The eleven Kansas City mayoral candidates face a largely undecided electorate, according to the first independent poll released last week.
Councilwoman Jolie Justus and lawyer Steven Miller are the current front runners, earning 18 percent and 15 percent, respectively.
The race includes several other council members. Eighth-year council members Jermaine Reed, Scott Wagner, Scott Taylor and fourth-year council member Quinton Lucas each earned 7 percent of the votes in the poll. Alissia Canady, also in her fourth year on the council, was only slightly behind at 6 percent. Entrepreneur Phil Glynn received 3 percent.
The established politicians
Although the lead candidates are less than 10 percent ahead of many of their challengers, Justus and Miller both began the race with significant leads in campaign finances. According to Missouri Ethics Commission, Justus’ campaign began with $249,992 on hand, while Miller’s began with $252,280.
Justus’ political profile includes many significant accomplishments. She’s the first openly gay senator in Missouri and served on multiple committees during her two terms. She is the current chair for the KCI airport committee.
“We all have the same goal,” she says in her campaign video. “An inclusive, growing, world-class city.”
The growth Justus mentions may be the same “momentum” Miller refers to multiple times in his own campaign video, as well as in mayoral debates.
Of this momentum, Miller says, “We can feel it, it’s growing.”
In the first mayoral debate last fall, Miller said one his primary goals is “Honoring the billions of dollars invested” in transportation, including the KCI terminal, streetcar and other initiatives.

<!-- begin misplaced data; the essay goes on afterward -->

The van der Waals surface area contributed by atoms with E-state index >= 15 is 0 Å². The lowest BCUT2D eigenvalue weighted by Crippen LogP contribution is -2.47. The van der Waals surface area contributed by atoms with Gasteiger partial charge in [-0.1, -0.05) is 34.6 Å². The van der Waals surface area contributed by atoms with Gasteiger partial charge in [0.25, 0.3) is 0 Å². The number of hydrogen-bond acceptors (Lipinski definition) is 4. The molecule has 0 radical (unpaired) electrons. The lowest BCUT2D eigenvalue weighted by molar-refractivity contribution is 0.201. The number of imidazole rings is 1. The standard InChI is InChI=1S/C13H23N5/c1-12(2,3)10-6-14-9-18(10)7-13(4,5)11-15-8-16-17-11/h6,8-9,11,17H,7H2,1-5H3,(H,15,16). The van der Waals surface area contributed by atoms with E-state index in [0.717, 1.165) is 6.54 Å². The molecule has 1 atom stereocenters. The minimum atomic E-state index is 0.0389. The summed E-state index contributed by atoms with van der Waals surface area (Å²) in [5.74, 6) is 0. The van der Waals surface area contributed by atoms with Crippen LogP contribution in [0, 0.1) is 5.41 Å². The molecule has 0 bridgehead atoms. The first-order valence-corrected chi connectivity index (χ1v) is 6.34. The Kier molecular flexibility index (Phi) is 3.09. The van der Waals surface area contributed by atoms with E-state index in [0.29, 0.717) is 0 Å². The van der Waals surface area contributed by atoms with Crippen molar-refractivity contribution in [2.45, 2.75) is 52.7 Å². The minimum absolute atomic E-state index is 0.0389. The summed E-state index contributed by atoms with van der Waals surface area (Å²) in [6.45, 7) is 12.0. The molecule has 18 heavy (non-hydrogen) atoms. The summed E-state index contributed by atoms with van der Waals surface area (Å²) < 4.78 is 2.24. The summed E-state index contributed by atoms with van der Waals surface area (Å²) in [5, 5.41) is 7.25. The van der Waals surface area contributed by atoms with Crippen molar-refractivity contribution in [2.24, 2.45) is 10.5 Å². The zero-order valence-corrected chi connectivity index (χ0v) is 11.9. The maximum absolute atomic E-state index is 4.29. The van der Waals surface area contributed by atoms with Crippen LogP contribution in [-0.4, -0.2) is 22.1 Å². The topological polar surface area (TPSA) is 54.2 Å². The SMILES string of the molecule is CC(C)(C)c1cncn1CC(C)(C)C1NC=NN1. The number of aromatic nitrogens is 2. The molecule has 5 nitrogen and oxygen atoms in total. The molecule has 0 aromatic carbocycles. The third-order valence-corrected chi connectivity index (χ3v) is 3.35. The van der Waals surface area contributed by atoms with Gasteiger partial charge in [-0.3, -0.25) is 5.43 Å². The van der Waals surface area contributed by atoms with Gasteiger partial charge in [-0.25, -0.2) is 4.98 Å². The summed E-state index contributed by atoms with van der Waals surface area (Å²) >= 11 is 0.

Miller, whose political history includes his seven-year membership and time as chair of the Missouri Highways and Transportation Commission, is urging voters to elect “a proven leader.”
Personal stories and political checklists
In stark contrast to Justus and Miller, several of the race’s youngest candidates cite their proposed solutions for community needs as evidence of why they should be mayor.
Councilman Jermaine Reed is 34 years old and began his campaign with $76,004. Reed begins his campaign video sitting on the stoop of an old brick building in Kansas City.
“When I was a kid, we ended up here, in this transitional housing facility,” he says.
After describing how community resources helped him become the first in his family to graduate college, Reed highlights specific improvements he made on the east side as the city’s youngest-ever council member for the 3rd district.
Alissia Canady, 39, whose campaign budget began at just $26,365, doesn’t have a video for her campaign. But her intentions may be stated the most clearly of all the candidates so far.
Her “Grow KC Together” initiative seeks to invest money in economic development affecting schools, mental health and measures for crime prevention.
In April, the candidates will run in a nonpartisan primary. The two candidates with the most votes will then advance to the general election in June.